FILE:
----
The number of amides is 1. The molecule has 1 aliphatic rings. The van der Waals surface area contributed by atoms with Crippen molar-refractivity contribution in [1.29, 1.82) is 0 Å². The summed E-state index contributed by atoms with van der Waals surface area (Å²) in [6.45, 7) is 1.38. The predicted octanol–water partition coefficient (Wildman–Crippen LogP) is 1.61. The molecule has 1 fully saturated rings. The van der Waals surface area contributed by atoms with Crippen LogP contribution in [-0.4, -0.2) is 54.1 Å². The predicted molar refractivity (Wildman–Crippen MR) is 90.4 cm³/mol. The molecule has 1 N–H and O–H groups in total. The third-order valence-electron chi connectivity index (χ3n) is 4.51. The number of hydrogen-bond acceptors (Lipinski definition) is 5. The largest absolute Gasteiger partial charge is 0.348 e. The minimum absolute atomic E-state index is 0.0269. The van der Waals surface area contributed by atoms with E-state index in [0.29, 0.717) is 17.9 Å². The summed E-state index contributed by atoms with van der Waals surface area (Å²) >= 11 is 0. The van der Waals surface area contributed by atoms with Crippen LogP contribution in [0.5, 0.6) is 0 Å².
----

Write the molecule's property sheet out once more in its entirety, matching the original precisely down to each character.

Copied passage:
The number of amides is 1. The molecule has 1 aliphatic rings. The van der Waals surface area contributed by atoms with Crippen molar-refractivity contribution in [1.29, 1.82) is 0 Å². The summed E-state index contributed by atoms with van der Waals surface area (Å²) in [6.45, 7) is 1.38. The predicted octanol–water partition coefficient (Wildman–Crippen LogP) is 1.61. The molecule has 1 fully saturated rings. The van der Waals surface area contributed by atoms with Crippen LogP contribution in [-0.4, -0.2) is 54.1 Å². The predicted molar refractivity (Wildman–Crippen MR) is 90.4 cm³/mol. The molecule has 1 N–H and O–H groups in total. The third-order valence-electron chi connectivity index (χ3n) is 4.51. The number of hydrogen-bond acceptors (Lipinski definition) is 5. The largest absolute Gasteiger partial charge is 0.348 e. The minimum absolute atomic E-state index is 0.0269. The van der Waals surface area contributed by atoms with E-state index in [0.29, 0.717) is 17.9 Å². The summed E-state index contributed by atoms with van der Waals surface area (Å²) >= 11 is 0. The van der Waals surface area contributed by atoms with Crippen LogP contribution in [0.5, 0.6) is 0 Å².